For the Greeks logos meant many things, including (according to F. E. Peters) "speech, account, reason, definition, rational faculty, proportion" (110). For the Pre-Socratic Heraclitus, logos was "an underlying organizational principle of the universe" (Peters 111); for Plato, it was the opposite of mythos--a true account of the nature of things; for Aristotle, it became roughly equivalent to reason itself.

For Barfield, logos names the "faint awareness of creative activity alike in nature and man" which remained after the decline of original participation (SA 185). Coleridge called the logos "the evolver" (WCT 150). Barfield calls it "the depth of all theology."

In Greek, Barfield points out, it "always meant both 'word' and the creative faculty in human beings--'Reason,' as it is often translated--which expresses itself by making and using words" (HEW 113). And yet the philological evidence suggests that the concept of the logos was the product of the evolution of consciousness:

The philosophic problem of an opposition between "subjective" and "objective" was not heard of until the time of the Stoics, and on the other hand it is in this same sect that we first meet with a theory of the divine Logos. Men begin to be conscious of an indwelling creative principle, precisely as they begin to feel themselves detached from it. (RCA 127)

It was thus only "as the Greek spirit emerged from that more thorough-going intermingling with the Spirit--or Spirits--of nature, which gave rise to the rich imaginations of their Mythologies" that the Greeks "evolved their doctrine of the Logos . . . the creative Word, which informs both man and nature." (XXXXX)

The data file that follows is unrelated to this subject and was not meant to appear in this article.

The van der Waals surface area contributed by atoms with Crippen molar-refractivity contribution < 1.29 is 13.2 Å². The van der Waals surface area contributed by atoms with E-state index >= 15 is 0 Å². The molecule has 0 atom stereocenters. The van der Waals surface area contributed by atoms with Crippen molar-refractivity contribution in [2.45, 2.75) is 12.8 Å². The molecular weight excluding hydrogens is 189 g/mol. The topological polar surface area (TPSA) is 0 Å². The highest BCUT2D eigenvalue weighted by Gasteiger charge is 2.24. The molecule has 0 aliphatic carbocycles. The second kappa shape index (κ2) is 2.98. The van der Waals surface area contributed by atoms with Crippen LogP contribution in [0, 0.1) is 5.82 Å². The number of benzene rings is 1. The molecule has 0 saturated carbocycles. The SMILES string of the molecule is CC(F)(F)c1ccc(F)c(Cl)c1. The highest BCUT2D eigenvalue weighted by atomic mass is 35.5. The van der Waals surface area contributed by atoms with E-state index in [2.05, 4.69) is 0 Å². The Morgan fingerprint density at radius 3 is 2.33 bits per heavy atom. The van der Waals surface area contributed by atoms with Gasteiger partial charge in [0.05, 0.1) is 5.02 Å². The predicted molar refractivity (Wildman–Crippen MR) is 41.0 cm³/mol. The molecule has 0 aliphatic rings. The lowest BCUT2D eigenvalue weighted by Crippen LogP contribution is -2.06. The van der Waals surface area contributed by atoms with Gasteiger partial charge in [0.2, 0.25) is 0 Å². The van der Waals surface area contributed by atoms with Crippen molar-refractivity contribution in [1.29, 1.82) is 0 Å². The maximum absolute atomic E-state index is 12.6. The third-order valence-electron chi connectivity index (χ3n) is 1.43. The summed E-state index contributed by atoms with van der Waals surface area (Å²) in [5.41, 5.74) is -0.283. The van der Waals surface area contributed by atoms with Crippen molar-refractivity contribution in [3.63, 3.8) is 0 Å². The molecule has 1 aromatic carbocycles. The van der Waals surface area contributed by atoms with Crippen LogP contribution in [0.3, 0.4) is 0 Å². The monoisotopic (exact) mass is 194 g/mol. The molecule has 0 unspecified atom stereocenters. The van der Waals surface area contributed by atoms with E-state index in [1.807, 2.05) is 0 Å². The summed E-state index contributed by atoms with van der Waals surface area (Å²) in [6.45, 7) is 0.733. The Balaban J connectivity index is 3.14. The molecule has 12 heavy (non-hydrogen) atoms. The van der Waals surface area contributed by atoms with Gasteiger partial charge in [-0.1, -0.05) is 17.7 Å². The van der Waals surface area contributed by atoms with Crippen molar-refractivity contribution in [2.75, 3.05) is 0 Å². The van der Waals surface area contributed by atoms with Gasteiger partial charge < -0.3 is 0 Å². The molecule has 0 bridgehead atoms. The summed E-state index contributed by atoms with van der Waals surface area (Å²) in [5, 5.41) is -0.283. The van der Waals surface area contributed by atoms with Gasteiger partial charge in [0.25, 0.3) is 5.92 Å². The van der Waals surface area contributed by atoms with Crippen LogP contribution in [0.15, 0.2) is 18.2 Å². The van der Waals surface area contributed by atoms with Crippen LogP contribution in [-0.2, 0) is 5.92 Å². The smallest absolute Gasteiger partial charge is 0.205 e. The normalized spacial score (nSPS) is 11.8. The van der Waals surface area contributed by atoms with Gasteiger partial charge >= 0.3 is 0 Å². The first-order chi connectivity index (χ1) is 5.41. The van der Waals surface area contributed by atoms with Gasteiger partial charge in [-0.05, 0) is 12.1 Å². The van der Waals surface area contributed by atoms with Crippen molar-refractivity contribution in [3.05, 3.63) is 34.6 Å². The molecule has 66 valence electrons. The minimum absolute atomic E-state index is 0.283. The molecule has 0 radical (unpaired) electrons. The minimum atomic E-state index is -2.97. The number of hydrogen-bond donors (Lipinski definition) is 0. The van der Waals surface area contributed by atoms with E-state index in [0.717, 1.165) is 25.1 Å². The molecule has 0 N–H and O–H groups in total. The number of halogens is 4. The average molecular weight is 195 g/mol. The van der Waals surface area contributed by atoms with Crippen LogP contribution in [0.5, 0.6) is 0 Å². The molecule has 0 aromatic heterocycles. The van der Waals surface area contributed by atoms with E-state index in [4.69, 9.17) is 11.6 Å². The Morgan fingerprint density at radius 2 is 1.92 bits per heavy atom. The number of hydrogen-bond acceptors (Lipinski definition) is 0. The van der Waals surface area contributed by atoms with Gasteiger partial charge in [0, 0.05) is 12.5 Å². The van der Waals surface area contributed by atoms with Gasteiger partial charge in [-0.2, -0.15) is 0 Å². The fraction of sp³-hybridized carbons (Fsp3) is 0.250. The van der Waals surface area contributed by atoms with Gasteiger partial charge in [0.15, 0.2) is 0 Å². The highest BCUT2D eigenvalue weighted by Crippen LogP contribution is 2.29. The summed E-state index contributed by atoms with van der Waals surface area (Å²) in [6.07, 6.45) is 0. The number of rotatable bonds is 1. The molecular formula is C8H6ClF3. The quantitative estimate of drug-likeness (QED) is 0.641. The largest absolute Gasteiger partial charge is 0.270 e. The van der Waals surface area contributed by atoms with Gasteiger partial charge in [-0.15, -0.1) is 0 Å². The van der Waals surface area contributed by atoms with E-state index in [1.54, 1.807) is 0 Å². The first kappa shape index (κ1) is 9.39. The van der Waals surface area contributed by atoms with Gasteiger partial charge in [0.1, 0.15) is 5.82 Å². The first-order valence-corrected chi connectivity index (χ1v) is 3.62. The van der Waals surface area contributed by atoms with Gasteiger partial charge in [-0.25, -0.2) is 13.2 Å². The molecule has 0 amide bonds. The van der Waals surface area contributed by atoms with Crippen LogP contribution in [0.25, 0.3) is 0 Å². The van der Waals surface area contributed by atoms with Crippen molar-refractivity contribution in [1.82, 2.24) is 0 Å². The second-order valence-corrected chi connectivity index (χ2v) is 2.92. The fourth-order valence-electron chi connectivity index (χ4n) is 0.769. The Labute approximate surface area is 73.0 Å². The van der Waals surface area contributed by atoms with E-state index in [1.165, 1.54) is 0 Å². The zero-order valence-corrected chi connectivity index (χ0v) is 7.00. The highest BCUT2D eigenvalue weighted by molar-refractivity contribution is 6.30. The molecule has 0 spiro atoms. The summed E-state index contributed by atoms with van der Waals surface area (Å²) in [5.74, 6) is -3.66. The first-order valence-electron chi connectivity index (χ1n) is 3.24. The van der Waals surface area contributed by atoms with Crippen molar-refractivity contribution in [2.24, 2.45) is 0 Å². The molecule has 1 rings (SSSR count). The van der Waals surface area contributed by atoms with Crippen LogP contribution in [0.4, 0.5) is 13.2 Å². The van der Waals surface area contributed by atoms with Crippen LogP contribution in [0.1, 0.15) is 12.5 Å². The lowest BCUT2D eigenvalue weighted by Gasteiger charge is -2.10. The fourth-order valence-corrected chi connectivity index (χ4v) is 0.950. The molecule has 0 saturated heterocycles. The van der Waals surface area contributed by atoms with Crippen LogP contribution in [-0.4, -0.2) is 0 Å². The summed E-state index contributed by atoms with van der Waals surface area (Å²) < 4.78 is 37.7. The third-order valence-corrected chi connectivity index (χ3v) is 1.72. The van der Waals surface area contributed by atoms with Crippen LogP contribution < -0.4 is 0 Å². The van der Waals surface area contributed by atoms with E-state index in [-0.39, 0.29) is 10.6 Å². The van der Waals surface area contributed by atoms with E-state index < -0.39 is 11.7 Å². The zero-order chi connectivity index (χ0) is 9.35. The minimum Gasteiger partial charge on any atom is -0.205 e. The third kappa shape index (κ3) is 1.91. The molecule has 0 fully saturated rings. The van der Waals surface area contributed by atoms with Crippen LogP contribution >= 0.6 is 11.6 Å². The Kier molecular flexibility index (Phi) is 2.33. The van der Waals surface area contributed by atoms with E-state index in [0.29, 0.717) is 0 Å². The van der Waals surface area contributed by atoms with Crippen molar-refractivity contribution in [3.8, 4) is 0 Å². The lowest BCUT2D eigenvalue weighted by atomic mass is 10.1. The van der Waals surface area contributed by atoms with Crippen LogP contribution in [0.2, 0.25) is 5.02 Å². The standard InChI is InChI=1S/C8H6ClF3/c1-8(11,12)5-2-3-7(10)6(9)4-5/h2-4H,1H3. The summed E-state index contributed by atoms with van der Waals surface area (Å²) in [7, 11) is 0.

Contemporary ignorance of the shaping power of the logos--an obliviousness which, Barfield shows, began with the Romans--leads to an idolatrous, reductionistic understanding of evolution, as Burgeon explains in Unancestral Voice:

"Either all things were made, and are sustained, by the Logos, or they were not. If they were, then the Logos is, in some way, the transforming agent underlying the changes in both nature and history. The ordinary theory of evolution is what it is because by the time men first became aware of evolution they no longer knew anything of that transforming agent. And it is that very ignorance for which Rome is responsible at the bar of history." (99)

See in particular "Philosophy and Religion" (HEW 96-117), "Philology and the Incarnation" (RM 228-36), Saving the Appearances, Chaps. XXII, XXIII, XXIV.